Friday, September 3, 2010


The banks of the creek are steep; a dearth of rain has exposed the deep roots of the great leaning elms and oaks to air they are unaccustomed to feeling. These trees remember now what it is like to be a sapling; struggling again for a hold, a grasp on their place in the world. Below them the creek flows, its thin waters crystal clear, the rains of autumn have yet to fill them with clay and silt. In these shallows, beside the mossy gnarled roots, we sought refuge from the heat of the day.

We waded into the water, the creek bed shimmering with tiny pebbles, shells, and smooth stones. Ahead of us, to the west, a small curve in the bank was tattooed with skinny finger prints, like a dozen children escaped in their pajamas and toddled here for a moonlit meeting. They left behind what to my eyes looked like drowning butterflies, iridescent and glimmering, beckoning me to touch. The raccoons had feasted on the mussels, each delicate shell left clean centimeters below the flowing surface; a simple meal for them, a moment of wonder for me.

My children and I sat for an hour there, catching breezes and chasing minnows with our toes. We collected many of the open mussel shells, their lovely shades of lavender and silver muted in our hands. At some point I became restless, thinking we needed to leave, we had been there for so long. But a simple question from my youngest stopped my rushing things immediately, "Why?"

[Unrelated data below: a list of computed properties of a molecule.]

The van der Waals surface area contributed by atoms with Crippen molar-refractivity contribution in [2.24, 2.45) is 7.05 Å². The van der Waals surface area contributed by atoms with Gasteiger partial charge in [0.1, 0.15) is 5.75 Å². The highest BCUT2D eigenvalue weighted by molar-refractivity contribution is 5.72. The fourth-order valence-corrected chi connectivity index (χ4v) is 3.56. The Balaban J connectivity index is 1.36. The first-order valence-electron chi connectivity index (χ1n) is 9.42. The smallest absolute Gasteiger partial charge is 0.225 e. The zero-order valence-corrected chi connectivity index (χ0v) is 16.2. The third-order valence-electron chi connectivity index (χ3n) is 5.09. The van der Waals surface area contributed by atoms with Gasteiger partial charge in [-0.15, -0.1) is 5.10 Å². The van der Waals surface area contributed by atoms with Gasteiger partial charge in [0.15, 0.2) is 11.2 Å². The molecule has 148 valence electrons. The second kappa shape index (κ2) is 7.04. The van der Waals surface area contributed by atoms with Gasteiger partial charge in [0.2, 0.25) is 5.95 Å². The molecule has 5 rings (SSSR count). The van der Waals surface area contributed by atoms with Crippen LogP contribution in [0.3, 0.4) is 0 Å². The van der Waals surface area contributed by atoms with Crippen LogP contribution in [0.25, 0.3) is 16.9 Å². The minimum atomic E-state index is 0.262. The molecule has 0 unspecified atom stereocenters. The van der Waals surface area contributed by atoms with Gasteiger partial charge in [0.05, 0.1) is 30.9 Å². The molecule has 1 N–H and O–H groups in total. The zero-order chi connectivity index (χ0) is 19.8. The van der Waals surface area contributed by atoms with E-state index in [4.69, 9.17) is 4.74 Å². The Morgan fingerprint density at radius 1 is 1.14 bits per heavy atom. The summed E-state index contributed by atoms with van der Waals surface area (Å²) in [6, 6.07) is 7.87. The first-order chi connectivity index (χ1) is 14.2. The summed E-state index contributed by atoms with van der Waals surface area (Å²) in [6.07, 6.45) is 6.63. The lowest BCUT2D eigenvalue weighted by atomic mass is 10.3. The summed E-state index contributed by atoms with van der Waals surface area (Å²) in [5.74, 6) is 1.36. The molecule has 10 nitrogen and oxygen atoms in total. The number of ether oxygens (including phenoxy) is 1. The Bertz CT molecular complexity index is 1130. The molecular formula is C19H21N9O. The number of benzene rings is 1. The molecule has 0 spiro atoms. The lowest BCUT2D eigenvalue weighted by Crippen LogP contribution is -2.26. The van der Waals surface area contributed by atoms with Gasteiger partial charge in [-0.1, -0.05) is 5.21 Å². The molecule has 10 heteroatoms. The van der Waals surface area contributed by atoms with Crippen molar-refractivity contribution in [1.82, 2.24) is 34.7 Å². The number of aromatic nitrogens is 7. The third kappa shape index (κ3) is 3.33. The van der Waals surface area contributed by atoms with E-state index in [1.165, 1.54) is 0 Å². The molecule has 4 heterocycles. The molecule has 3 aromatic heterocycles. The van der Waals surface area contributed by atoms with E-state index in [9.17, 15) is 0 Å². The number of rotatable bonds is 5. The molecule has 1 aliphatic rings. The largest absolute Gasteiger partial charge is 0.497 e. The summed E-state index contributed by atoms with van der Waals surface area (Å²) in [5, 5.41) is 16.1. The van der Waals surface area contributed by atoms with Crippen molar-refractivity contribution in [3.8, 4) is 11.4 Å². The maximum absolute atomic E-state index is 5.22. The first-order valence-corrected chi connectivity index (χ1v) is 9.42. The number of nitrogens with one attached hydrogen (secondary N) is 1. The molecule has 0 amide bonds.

All of my wanderings and dreaming and seeking the depths, and I still fall prey to my adult perception of time. I forget what it is like to be a child, when time had no value, no relativity other than spending all the time it takes to enjoy, explore, and learn. They know intuitively to spend the least of it worrying, not having fun, and forgetting the really important things. They reminded me to be a sapling again everyday, even every moment, and to appreciate the gift of being alive; struggling again for a hold, a grasp on my place in the world.

We don't see things as they are, we see them as we are.
Anaïs Nin


Mom said...

Beautiful my dear. I've waited for another post and this one was just perfect. Oh what we can learn from kids...take the time to live, to enjoy, to love, to open our eyes and hearts to see life through the innocence of a child. I love the true.

Left-Handed Housewife said...

Time's just another construct, I suppose. At least it seems that way when you ponder how long it takes for something good to arrive (forever) and how long it takes until it's our turn to sit in the dentist's chair (blink of the eye). Anais had it right.

Beautiful post.